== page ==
It’s not clear where downstairs J has been hiding all this time – even under his real name Josh Abramovici his credits extend no further than the sleeve design for DJ Python’s heralded Mas Amable. Much like that record, and Naples’ own Take Me With You, there’s a chillers mandate guiding the direction of the music, where smooth 90s trip hop moods meet with playful sonic tweaks to tickle the ears. ‘Viewing Space’ sports jazzy chord pulses, rounded sub bass undulations and artful dub chasms, but it’s also subtly twitchy. By the time the pads start splaying out across the mix, you could almost be forgiven for thinking this was some pitched down dubplate from the golden era of Bukem’s record shelves.

Rather than leaning on one strain of horizontal groove, Abramovici keeps interest piqued thanks to a gently shifting palette. The snaking broken beat formation of ‘Solid Air City’ sits in contrast to the murky strafing bassweight of ‘Soft Tissue’, while ‘Adjust’s drunken drums and downcast chords slow things right down. At every turn, something fresh comes along while the pervasive low end melts everything together in a thoroughly satisfying style.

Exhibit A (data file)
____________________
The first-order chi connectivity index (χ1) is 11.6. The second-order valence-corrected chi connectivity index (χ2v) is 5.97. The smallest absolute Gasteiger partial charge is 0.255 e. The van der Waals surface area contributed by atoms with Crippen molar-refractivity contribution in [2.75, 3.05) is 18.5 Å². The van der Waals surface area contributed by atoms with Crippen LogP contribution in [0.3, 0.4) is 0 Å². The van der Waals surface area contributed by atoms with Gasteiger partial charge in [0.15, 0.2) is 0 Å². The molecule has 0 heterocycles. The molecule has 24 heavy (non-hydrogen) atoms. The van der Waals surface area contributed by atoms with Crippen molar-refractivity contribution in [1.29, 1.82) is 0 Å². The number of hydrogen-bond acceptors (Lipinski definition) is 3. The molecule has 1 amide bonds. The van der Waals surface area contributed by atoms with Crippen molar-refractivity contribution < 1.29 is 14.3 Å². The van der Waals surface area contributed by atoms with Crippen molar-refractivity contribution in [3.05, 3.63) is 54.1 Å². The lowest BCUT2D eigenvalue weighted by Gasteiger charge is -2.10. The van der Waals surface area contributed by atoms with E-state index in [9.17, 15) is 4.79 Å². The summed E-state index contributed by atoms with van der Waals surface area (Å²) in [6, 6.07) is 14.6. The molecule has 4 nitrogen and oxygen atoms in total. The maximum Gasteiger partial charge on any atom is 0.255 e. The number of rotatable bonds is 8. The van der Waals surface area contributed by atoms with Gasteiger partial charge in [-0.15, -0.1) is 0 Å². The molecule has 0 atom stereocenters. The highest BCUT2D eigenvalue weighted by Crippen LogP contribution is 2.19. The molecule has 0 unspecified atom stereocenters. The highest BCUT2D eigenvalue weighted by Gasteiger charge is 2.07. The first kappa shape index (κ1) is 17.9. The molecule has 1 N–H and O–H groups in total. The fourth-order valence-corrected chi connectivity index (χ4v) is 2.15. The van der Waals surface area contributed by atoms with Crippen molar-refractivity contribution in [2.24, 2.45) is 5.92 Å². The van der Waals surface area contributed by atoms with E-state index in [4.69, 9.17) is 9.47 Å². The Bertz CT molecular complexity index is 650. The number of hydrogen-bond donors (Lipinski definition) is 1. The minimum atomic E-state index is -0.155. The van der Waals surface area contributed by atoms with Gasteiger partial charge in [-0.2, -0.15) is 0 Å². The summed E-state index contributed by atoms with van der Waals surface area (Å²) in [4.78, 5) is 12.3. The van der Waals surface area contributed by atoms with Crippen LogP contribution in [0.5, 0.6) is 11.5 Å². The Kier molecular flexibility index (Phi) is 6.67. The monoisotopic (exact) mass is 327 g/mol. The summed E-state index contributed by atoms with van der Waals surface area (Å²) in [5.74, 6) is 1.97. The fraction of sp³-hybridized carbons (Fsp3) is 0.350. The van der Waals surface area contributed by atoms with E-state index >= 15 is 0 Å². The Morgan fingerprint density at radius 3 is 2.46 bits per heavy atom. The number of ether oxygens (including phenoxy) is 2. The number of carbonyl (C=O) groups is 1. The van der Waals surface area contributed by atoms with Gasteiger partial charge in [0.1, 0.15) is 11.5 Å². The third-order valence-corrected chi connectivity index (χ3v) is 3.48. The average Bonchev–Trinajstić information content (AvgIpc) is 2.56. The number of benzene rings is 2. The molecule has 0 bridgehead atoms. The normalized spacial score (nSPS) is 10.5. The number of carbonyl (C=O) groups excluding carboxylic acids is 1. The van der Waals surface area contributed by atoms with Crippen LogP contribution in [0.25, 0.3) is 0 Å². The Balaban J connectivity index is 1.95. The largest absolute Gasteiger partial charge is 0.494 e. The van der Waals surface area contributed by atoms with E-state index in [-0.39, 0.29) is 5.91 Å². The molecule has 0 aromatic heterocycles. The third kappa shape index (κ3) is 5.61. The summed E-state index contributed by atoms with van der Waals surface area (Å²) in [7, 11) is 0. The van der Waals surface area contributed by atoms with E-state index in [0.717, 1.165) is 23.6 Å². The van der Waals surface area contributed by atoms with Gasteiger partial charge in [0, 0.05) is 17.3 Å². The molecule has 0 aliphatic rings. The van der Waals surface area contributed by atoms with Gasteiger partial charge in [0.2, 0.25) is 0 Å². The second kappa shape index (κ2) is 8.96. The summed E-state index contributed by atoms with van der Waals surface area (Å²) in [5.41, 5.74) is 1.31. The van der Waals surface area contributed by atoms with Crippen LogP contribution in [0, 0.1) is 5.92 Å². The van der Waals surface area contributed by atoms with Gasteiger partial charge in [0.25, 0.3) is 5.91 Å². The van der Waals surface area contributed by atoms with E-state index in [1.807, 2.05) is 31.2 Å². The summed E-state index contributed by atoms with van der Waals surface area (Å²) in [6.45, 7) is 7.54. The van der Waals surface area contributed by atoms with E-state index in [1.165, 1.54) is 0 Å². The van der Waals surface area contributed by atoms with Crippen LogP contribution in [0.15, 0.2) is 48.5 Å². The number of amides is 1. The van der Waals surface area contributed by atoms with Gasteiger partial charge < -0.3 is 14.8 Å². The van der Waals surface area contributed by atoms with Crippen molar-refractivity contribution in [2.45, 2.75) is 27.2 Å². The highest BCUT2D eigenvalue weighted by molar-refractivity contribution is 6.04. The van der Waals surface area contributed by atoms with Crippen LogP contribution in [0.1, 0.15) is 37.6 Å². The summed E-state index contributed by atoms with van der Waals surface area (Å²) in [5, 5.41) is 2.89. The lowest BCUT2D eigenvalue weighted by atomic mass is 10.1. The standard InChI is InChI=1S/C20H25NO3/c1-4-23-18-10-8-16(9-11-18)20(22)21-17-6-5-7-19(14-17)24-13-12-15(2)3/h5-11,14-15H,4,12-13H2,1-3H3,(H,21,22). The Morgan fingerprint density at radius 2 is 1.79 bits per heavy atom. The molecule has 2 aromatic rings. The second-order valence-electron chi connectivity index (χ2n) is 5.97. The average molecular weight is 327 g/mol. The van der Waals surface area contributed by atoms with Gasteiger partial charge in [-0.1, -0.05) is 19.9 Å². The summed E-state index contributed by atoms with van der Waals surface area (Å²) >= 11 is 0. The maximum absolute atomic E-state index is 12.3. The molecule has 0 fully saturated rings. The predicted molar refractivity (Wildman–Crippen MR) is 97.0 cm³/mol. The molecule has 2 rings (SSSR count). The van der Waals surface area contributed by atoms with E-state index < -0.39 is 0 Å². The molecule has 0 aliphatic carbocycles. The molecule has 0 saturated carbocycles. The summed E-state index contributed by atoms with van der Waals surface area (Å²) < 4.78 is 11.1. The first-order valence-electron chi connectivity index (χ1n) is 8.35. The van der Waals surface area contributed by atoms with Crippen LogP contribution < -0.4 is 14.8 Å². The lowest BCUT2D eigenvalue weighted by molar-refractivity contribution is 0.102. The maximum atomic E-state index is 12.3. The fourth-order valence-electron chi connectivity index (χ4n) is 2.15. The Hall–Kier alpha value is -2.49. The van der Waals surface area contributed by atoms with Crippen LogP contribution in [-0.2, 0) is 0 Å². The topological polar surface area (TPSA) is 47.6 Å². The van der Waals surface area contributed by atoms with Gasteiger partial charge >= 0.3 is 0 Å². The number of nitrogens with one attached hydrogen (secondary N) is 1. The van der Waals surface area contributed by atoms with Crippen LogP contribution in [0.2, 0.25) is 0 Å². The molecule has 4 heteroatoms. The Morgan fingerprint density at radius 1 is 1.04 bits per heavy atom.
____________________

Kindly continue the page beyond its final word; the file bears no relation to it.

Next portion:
soFa, Houschyar, Okay Temiz – Selale (Second Circle)